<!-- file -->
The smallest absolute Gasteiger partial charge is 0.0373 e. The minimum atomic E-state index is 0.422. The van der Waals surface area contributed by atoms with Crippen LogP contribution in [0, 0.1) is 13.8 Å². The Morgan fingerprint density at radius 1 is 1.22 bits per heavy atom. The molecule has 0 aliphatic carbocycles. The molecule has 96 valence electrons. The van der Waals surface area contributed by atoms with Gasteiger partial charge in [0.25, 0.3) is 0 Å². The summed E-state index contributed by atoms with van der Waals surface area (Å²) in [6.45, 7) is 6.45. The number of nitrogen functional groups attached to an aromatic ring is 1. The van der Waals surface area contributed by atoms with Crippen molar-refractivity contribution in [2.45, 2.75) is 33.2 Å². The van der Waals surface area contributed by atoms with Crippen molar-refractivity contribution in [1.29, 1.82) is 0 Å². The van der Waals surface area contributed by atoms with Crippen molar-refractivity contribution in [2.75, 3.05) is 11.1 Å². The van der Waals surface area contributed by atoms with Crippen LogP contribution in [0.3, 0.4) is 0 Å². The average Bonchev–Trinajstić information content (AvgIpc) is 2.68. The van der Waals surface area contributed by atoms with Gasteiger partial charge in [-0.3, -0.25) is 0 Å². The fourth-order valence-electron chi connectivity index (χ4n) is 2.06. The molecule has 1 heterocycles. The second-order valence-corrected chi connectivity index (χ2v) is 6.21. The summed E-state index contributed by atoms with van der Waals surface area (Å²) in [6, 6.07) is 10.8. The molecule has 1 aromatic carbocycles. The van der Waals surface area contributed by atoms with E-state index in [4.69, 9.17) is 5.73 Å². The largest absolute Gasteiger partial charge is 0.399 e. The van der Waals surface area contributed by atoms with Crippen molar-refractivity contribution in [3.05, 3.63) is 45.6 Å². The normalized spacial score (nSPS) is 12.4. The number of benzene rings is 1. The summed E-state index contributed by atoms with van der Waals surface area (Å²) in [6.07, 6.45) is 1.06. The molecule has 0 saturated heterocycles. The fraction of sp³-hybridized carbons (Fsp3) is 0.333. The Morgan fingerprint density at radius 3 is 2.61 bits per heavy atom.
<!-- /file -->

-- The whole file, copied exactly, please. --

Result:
The smallest absolute Gasteiger partial charge is 0.0373 e. The minimum atomic E-state index is 0.422. The van der Waals surface area contributed by atoms with Crippen LogP contribution in [0, 0.1) is 13.8 Å². The Morgan fingerprint density at radius 1 is 1.22 bits per heavy atom. The molecule has 0 aliphatic carbocycles. The molecule has 96 valence electrons. The van der Waals surface area contributed by atoms with Gasteiger partial charge in [0.25, 0.3) is 0 Å². The summed E-state index contributed by atoms with van der Waals surface area (Å²) in [6.45, 7) is 6.45. The number of nitrogen functional groups attached to an aromatic ring is 1. The van der Waals surface area contributed by atoms with Crippen molar-refractivity contribution in [2.45, 2.75) is 33.2 Å². The van der Waals surface area contributed by atoms with Crippen molar-refractivity contribution in [1.29, 1.82) is 0 Å². The van der Waals surface area contributed by atoms with Crippen molar-refractivity contribution in [2.75, 3.05) is 11.1 Å². The van der Waals surface area contributed by atoms with Crippen LogP contribution in [0.3, 0.4) is 0 Å². The average Bonchev–Trinajstić information content (AvgIpc) is 2.68. The van der Waals surface area contributed by atoms with Gasteiger partial charge in [-0.3, -0.25) is 0 Å². The fourth-order valence-electron chi connectivity index (χ4n) is 2.06. The molecule has 1 heterocycles. The second-order valence-corrected chi connectivity index (χ2v) is 6.21. The summed E-state index contributed by atoms with van der Waals surface area (Å²) in [6, 6.07) is 10.8. The molecule has 1 aromatic carbocycles. The van der Waals surface area contributed by atoms with E-state index in [4.69, 9.17) is 5.73 Å². The largest absolute Gasteiger partial charge is 0.399 e. The van der Waals surface area contributed by atoms with Crippen molar-refractivity contribution in [3.05, 3.63) is 45.6 Å². The normalized spacial score (nSPS) is 12.4. The number of benzene rings is 1. The summed E-state index contributed by atoms with van der Waals surface area (Å²) in [6.07, 6.45) is 1.06. The molecule has 0 saturated heterocycles. The fraction of sp³-hybridized carbons (Fsp3) is 0.333. The Morgan fingerprint density at radius 3 is 2.61 bits per heavy atom.